For Deemed Workers who are a corporation or partnership with workers, without workers but with   multiple executive officers and partnerships with workers, the corporation/partnership is entitled  to select one executive officer/partner to apply for an exemption. In order to qualify for this exemption, the individual selected to be exempt must not perform any actual construction work. The individual may make periodic visits to sites, but they cannot perform any construction work at the project site. Construction work is defined to include any manual work of a skilled or unskilled nature, the operation of equipment or machinery or the direct on-site supervision of workers.

In order to request this exemption, the corporation or partnership must file a Declaration of Exemption, which is a specific WSIB form. The exemption will take effect on the day the declaration is received by the WSIB. A corporation must provide proof to the WSIB of the executive officer’s status by providing current documentation, including but not limited to the corporation’s Minute Books or public records filed with the Ministry of Government Services. The WSIB ultimately makes the decision as to whether an executive officer or partner qualifies for this exemption.

Deemed Workers’ Obligation to Register and Report Material Change

If you are a Deemed Worker and neither of the two exemptions applies to you, what are your obligations? You must register with the WSIB on or before January 1, 2013.

Deemed Workers who are individuals who operate their business on their own, as sole proprietors without workers, or as a single officer corporation, are required at the time of registration to submit a status declaration to confirm their status as an independent operator.

As noted above, for a corporation or partnership exemption, a Declaration of Exemption must be filed which will take effect on the day the WSIB receives it. If after a corporation or partnership submits a signed declaration of exemption to the WSIB, its circumstances change and the exemption no longer applies, the corporation/partnership, as the case may be, must notify the WSIB within 10 days after the material change in circumstances occurs.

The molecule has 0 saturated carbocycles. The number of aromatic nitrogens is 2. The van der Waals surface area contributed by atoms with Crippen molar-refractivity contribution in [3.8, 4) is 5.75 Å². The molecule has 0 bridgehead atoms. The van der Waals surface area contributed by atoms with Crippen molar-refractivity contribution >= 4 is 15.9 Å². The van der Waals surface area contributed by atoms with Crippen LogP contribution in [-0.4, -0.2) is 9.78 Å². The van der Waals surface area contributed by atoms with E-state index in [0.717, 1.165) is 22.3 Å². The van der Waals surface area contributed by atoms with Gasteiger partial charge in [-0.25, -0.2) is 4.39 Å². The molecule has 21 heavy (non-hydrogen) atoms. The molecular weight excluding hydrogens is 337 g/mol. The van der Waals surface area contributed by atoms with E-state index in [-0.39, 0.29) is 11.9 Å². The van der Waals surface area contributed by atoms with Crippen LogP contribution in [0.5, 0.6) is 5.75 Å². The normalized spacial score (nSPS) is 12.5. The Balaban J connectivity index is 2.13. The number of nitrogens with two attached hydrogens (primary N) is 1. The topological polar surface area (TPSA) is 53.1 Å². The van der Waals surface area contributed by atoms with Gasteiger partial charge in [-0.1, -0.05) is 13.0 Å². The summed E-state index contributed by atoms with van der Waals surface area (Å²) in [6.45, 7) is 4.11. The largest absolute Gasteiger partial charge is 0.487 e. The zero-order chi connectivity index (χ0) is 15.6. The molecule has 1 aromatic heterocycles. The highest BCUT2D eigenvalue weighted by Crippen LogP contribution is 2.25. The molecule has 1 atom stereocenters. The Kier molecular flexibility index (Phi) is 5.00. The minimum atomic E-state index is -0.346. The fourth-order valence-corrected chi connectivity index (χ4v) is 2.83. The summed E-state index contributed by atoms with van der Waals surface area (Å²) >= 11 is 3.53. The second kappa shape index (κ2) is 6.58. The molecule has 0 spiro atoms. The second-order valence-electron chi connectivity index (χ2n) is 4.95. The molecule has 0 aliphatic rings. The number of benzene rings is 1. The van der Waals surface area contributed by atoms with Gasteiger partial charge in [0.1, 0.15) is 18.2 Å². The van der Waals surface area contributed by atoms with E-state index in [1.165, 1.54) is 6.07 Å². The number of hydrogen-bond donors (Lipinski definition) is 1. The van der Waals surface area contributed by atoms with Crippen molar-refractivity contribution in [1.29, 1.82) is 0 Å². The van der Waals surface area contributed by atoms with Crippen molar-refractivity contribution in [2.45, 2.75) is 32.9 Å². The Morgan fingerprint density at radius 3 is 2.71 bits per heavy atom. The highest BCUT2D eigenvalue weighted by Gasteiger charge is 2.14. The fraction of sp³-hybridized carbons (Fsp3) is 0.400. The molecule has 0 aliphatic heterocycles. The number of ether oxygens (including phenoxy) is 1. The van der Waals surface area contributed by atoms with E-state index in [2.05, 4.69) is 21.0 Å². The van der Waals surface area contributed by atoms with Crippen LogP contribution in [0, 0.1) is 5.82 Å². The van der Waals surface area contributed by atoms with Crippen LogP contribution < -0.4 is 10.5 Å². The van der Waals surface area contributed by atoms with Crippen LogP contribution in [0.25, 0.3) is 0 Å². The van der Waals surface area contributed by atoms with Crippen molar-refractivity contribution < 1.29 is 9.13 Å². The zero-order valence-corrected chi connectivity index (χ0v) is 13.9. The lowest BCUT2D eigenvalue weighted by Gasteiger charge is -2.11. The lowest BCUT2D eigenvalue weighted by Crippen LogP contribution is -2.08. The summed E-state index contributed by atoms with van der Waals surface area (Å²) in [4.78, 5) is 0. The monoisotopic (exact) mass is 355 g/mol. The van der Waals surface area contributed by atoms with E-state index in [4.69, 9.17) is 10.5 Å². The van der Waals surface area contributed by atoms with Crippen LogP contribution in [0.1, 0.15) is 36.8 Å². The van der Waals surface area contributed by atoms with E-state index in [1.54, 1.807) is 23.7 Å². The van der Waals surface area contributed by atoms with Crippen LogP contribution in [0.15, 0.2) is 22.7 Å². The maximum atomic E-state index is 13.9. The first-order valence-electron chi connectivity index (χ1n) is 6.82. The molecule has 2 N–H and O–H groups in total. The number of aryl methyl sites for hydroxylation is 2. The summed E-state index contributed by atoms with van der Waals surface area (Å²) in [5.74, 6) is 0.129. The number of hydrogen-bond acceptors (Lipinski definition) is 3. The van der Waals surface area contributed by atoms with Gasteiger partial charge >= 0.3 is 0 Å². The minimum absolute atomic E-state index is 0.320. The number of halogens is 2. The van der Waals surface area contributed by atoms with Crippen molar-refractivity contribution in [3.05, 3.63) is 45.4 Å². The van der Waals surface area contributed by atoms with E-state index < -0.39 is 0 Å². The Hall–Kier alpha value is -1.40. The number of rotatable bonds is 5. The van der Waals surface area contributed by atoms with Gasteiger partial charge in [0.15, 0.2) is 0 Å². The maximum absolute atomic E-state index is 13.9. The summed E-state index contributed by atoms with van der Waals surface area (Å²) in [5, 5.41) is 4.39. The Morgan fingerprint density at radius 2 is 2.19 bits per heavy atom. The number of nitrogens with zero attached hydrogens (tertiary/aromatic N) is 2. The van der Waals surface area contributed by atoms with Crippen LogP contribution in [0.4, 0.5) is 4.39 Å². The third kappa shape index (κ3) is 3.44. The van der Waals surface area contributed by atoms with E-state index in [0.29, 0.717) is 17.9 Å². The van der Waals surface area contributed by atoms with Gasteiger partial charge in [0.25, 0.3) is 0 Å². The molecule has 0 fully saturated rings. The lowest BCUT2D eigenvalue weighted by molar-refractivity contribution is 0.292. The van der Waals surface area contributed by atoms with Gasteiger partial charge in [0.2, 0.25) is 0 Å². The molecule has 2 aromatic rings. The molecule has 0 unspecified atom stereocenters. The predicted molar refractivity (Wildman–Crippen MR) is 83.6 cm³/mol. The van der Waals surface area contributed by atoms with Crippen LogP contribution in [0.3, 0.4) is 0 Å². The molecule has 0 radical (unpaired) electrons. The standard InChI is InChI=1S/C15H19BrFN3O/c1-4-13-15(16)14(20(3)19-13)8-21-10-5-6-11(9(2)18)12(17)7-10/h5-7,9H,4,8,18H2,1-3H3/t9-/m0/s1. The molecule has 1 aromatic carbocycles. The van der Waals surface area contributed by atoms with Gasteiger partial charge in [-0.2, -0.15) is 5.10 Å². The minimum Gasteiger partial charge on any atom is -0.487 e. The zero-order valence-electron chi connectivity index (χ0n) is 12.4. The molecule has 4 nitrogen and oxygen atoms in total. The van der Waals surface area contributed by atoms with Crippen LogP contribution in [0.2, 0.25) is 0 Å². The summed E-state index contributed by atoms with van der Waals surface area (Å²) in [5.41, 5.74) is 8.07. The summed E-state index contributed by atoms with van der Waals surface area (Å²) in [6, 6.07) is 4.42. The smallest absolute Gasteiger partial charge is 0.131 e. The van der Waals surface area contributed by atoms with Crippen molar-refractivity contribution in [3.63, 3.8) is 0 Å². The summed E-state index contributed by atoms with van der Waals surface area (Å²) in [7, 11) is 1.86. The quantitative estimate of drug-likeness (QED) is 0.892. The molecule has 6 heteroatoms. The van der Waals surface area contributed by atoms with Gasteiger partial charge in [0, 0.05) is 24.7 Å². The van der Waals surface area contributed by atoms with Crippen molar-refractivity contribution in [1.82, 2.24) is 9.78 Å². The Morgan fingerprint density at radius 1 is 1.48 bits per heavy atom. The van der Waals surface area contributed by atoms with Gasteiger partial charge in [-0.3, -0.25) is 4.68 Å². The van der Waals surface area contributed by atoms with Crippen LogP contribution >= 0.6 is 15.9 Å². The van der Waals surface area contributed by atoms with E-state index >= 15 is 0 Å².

The Principal’s Obligation when Retaining a Deemed Worker

A Principal is someone who hires a contractor or subcontractor in the construction industry to perform construction work (i.e., an owner). Prior to a contractor or subcontractor commencing construction work on a project, a Principal who hires a contractor or subcontractor must require the contractor or subcontractor to provide a WSIB Clearance Certificate. This requirement will impact the requirements in contracts and bid documents. A Principal must require or obtain from a contractor/subcontractor a WSIB Clearance Certificate that is valid for a six month period of time at the time of or immediately prior to any construction work being commenced on a project. It would be good practice for the Principal to obtain this information at the time of accepting bids or as a condition of entering into a contract for the commencement of the work. If, for any reason, there is a delay in the time frame within which the work commences on a project from when the contract was entered into (thereby exceeding the six month period of validity of the WSIB Clearance Certificate received), the Principal must obtain an up-to-date WSIB Clearance Certificate from the contractor or subcontractor.

If you are a Principal or employer who hires subcontractors/contractors, including Deemed Workers, here are some steps that you should take in light of Bill 119 (and generally as it relates to your obligations under the WSIA):

(a) You should implement WSIA-related policies and requirements with which contractors or subcontractors whom you retain must comply;